Researchers followed 37,698 men and 83,644 women who were free from Cardiovascular Disease (CVD) and cancer at the the start of the study over a period a certain period of years (22 years for men and 28 years for women). The diets of the participants were assessed every 4 years through a survey. The study took into account disease risk factors, such as age, family disease history, body mass index, and physical activity.
Here is a quick run through of the results:
- 23,926 deaths were documented in the studies ( 5,910 from CVD and 9,464 from cancer).
- Regular consumption of one daily serving of red meat increased mortality risk by 13%
- Regular consumption of one daily serving of processed red meat (hot dogs, bacon) increased morality risk by 20%
- CVD disease mortality risk increased by 18 and 21% (for unprocessed and processed meat respectively)
- Cancer mortality risk increased by 10 and 16% (for unprocessed and processed meat respectively)
- Here is the scary one: 9.3% of deaths in men and 7.6% in women could have been prevented if all the participants had consumed less than 0.5 servings per day of red meat.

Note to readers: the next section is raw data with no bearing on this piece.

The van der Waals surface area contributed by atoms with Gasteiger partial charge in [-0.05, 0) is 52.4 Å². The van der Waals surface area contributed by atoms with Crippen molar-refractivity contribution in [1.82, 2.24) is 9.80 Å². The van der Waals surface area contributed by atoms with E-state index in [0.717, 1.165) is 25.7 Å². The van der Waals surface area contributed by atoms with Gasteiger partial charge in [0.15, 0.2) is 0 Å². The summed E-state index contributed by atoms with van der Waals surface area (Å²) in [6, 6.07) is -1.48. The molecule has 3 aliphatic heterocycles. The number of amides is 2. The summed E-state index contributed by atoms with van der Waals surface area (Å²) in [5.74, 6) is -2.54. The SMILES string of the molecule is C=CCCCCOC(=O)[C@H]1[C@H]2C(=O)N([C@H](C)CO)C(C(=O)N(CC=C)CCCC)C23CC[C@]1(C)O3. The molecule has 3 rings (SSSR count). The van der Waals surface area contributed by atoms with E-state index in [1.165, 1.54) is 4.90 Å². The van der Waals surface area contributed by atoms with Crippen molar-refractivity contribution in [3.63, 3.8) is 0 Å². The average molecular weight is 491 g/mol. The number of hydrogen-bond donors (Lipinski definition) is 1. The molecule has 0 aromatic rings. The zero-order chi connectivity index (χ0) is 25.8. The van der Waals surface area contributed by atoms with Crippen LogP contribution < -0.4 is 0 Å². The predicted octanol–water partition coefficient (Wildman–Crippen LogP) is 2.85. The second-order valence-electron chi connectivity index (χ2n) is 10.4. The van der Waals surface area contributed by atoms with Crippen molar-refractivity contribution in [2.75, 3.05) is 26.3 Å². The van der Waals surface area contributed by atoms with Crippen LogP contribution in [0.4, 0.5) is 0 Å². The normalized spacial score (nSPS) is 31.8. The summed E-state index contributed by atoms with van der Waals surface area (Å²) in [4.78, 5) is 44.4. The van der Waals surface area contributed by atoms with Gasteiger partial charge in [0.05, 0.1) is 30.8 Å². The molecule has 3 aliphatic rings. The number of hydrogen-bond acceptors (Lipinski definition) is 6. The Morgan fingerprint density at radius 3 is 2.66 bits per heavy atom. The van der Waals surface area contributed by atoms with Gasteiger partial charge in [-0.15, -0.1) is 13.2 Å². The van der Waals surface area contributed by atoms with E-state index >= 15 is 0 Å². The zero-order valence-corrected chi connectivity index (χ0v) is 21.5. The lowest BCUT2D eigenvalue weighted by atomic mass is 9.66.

Why such a high risk factor? Red meat, especially processed meat, contains ingredients that increase the possibility of contracting CVD and developing cancer. These include saturated fat, nitrates (for all you hot dog and bacon lovers out there), and sodium, not to mention the carcinogenic compounds formed during cooking processes.
So the secret to a longer life? Cut down the red meat consumption! Instead substitute healthier sources of protein, such as poultry, fish, legumes, and grains. So the next time you order that cold cut sandwich at Subway, think that you may just be eating the years of your life away....
An Pan, Qi Sun, Adam M. Bernstein, Matthias B. Schulze, JoAnn E. Manson, Meir J. Stampfer, Walter C. Willett, Frank B. Hu. Red Meat Consumption and Mortality.Archives of Internal Medicine, March 12, 2012